John McCormick writes: Tuesday morning, and I’m idly contemplating the weekend and Pete Sixsmith’s “first time” feature which will announce it. “Did I see Preston in our promotion year?” I thought to myself. So I got out my trusty promotion year souvenir brochure that my dad bought me (2/6) and had a look.
Preston were there, as I expected, but I remember nothing about the game, not even the very decent score, which makes me wonder if I went. Fortunately, Pete Sixsmith definitely did:
We are back in the 1963-64 promotion season for this one, almost 54 years to the day as the game took place at Roker Park on the 21st of March 1964. It was my first season going regularly and I probably took in ten games that year including my first away game at Elland Road and the epic cup games against Everton and Manchester United.
Even after all those years, I can still clearly remember the players who turned out in red and white stripes that day. Nowadays, I sometimes fail to recognise which loanee/ free transfer signing/player returning from injury is on the pitch wearing something that Adidas think is a “traditional” Sunderland kit, but very clearly isn’t.
Changing trains at Durham, the Sunderland leg of the trip took us through Leamside, Rainton, Fencehouses, Penshaw, Coxgreen, Hylton, Pallion and into the stygian gloom of Sunderland station. We always enjoyed going through Pallion as it reminded us of Paladin, the character played by Richard Boone in Have Gun, Will Travel. It was a less complicated time…..
I was 13 at the time and had just celebrated that birthday three days prior to the game. I went with M Salut on the train from Shildon to Durham and then on to Sunderland. Both lines were ready for the chop after Dr Beeching had taken his axe to the British Railways network but they were still hanging on.
From Shildon, the train went to Bishop Auckland, then on to Hunwick, Willington, Brancepeth, Brandon and into Durham. I walked this line quite recently, a pleasant 7 mile hack from Broompark back to Bishop on a sunny summer Sunday and it brought back memories of the green BR diesel trains that trundled along that line until it closed in 1965.
We would have chatted, looked out of the window, pinched toilet rolls to chuck at the opposition goalkeeper and read the Melody Maker, New Musical Express (R.I.P.) and Disc and if we were feeling bold, maybe a copy of Tit-Bits (there weren’t any) or Reveille. Discussions would have revolved around whether we could pip Dorty Leeds to the title, whether The Beatles’ version of Twist and Shout was better than that by Brian Poole and the Tremeloes, whether Harold Wilson could win the impending General Election and whether my mother would let me stay up to watch That Was the Week That Was that night.
Off the train, we would walk briskly across the Wearmouth Bridge and along Roker Avenue, following the crowds of (mostly) men making their way to the finest ground in the North East. Roker had been designated as a World Cup venue with the possibility of a quarter final and its imposing Main Stand and huge Roker End meant that it stood head and shoulders above brash St James’s Park and poky Ayresome.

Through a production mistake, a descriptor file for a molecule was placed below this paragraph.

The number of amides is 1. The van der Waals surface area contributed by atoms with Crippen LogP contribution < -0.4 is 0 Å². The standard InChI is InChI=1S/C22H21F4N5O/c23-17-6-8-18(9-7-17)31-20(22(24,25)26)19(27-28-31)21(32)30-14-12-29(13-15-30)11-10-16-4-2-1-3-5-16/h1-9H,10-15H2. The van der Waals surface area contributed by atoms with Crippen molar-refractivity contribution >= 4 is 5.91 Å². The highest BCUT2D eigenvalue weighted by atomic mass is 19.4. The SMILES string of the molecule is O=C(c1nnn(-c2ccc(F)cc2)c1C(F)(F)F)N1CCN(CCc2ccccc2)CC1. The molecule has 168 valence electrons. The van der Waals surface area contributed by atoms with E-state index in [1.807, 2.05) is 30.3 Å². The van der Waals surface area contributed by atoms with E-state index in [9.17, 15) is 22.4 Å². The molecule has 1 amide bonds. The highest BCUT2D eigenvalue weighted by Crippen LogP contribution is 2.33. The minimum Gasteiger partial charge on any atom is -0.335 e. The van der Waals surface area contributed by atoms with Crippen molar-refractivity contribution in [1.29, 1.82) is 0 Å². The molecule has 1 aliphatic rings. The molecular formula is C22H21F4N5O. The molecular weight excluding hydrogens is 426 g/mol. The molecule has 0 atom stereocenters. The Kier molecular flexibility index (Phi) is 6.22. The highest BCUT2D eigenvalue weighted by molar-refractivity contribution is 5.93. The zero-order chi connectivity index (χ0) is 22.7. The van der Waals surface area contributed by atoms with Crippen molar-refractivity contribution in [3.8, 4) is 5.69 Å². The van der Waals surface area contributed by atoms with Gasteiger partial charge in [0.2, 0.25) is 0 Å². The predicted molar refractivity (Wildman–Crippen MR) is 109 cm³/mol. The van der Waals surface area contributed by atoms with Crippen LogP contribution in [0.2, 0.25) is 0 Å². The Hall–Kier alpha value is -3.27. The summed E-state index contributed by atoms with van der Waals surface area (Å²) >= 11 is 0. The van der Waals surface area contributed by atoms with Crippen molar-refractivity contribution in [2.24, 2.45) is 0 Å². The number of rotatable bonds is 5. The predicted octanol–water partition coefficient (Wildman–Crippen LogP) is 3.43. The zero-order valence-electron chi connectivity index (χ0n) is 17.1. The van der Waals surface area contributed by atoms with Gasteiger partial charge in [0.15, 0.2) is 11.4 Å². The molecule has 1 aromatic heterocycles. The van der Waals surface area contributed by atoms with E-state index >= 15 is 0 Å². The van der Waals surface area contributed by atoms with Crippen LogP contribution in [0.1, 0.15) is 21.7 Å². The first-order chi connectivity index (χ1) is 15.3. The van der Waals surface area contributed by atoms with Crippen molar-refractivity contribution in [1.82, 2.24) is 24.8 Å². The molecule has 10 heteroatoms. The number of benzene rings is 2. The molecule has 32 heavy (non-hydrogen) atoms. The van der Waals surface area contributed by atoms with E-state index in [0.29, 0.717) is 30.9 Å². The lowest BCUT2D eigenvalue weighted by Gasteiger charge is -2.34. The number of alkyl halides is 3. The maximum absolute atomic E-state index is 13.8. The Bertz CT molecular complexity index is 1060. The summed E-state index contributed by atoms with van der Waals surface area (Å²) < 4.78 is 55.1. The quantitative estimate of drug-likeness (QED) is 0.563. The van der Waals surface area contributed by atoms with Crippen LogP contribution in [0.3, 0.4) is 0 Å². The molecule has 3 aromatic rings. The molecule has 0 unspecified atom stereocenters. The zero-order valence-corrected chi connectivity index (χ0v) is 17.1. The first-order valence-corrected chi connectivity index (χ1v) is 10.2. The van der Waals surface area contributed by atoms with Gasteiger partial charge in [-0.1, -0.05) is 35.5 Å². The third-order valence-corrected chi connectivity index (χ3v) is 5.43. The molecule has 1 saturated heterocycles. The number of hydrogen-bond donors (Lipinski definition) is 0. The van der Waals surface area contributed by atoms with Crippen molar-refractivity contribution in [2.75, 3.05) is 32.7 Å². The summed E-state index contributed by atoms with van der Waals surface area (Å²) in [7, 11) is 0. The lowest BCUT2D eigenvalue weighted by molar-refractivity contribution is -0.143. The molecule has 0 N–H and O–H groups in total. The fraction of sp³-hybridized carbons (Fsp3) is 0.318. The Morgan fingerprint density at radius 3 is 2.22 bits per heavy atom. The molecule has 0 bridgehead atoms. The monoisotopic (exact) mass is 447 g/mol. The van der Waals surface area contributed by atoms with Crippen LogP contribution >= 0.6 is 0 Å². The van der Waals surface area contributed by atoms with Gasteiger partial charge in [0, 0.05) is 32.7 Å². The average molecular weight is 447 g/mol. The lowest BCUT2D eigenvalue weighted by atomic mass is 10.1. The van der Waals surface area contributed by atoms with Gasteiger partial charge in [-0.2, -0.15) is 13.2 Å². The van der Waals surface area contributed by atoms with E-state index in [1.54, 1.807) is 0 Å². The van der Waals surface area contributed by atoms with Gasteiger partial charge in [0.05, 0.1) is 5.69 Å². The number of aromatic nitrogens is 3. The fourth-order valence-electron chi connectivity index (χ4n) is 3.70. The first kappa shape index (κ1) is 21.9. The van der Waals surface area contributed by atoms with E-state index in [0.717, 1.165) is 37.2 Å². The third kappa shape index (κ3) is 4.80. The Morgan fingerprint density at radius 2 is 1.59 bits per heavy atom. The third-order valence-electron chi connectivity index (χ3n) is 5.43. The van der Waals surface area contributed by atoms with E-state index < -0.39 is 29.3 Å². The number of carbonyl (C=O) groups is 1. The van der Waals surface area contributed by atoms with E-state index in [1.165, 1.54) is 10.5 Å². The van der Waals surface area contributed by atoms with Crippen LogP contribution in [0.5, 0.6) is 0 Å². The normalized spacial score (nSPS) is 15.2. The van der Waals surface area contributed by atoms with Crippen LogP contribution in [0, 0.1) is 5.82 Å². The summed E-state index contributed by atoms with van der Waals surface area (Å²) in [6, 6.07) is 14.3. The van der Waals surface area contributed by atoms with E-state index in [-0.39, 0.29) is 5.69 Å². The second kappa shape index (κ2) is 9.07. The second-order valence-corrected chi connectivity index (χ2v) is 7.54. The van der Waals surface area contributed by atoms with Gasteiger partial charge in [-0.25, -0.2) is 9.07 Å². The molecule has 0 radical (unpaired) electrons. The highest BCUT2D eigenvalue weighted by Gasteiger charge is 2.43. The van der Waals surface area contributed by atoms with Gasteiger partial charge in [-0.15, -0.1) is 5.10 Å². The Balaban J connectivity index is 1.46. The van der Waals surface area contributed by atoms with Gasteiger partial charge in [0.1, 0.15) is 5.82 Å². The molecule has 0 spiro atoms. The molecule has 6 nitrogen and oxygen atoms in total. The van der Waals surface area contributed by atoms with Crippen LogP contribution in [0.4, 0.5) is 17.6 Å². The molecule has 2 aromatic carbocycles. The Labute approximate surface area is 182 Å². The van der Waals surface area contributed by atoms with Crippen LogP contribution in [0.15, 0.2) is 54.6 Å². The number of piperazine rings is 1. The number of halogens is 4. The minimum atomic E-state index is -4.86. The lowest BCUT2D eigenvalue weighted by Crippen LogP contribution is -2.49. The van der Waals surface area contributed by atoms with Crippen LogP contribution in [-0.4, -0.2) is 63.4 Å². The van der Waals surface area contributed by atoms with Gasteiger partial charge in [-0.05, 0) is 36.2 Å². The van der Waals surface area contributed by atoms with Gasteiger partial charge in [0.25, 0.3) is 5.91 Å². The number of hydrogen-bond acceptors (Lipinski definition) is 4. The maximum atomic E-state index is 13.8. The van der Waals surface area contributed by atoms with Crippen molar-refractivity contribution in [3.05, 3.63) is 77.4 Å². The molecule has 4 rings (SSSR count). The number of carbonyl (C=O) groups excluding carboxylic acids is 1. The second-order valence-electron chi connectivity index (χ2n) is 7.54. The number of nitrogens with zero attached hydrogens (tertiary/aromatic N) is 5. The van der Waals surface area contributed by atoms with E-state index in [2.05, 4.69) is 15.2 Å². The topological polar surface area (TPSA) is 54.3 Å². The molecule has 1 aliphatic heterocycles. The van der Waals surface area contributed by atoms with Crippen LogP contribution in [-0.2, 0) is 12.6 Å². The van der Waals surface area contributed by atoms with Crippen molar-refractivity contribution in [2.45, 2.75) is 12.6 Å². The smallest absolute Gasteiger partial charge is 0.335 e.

We went into the Fullwell End, paying the princely sum of 9d for the privilege. Sometimes we bought a programme, one of the small pocket size ones which contained nothing of very much interest and we may have bought a pie, whose content was the same as the programmes. We took our place near the front and waited for the teams to come out.
There was no mood music 54 years ago. They might have spun some platters over the loudspeaker system as the 22 players warmed up but the principal noise was the hum and buzz of the crowd.
We had a good side and were confident of winning promotion, but there had been a couple of injuries recently.
Cec Irwin had taken a knock and had been replaced by Colin Nelson at right back and Jimmy McNab (what wouldn’t we give for someone with his heart and steel nowadays) had missed the last half dozen games with Dave Elliott taking his place.
As Shildon lads, we took pride in seeing Colin Nelson as he had been working as a pharmacist at Crooks Chemists in Alma Road. He was almost one of ours…..
Preston had a decent side and were tracking us. Like the posse in Butch Cassidy and the Sundance Kid, we could not throw them off the scent and they kept a respectful distance behind us, waiting for a slip up. We had not been out of a promotion place (only two went up in those dear, departed days) since the end of October but it was a worry as we had slipped up at the sharp end of the previous two seasons and a third failure was unthinkable.
North End were our only genuine challengers and they were distracted by an upcoming appearance at Wembley where they were due to meet West Ham United in the FA Cup Final on the first Saturday in May. They had beaten fellow Division Two members Swansea Town in the semi-final the previous week with centre half Tony Singleton scoring the winner with a speculative shot from 30 yards which deceived Noel Dwyer, the Swansea keeper. They had their first Wembley final for ten years and it was hoped that their thoughts would be on that rather than on us.
We lined up thus;
Colin Nelson, Len Ashurst;
Martin Harvey, Charlie Hurley, Dave Elliott;
Brian Usher, George Herd, Nicky Sharkey, Johnnie Crossan, George Mulhall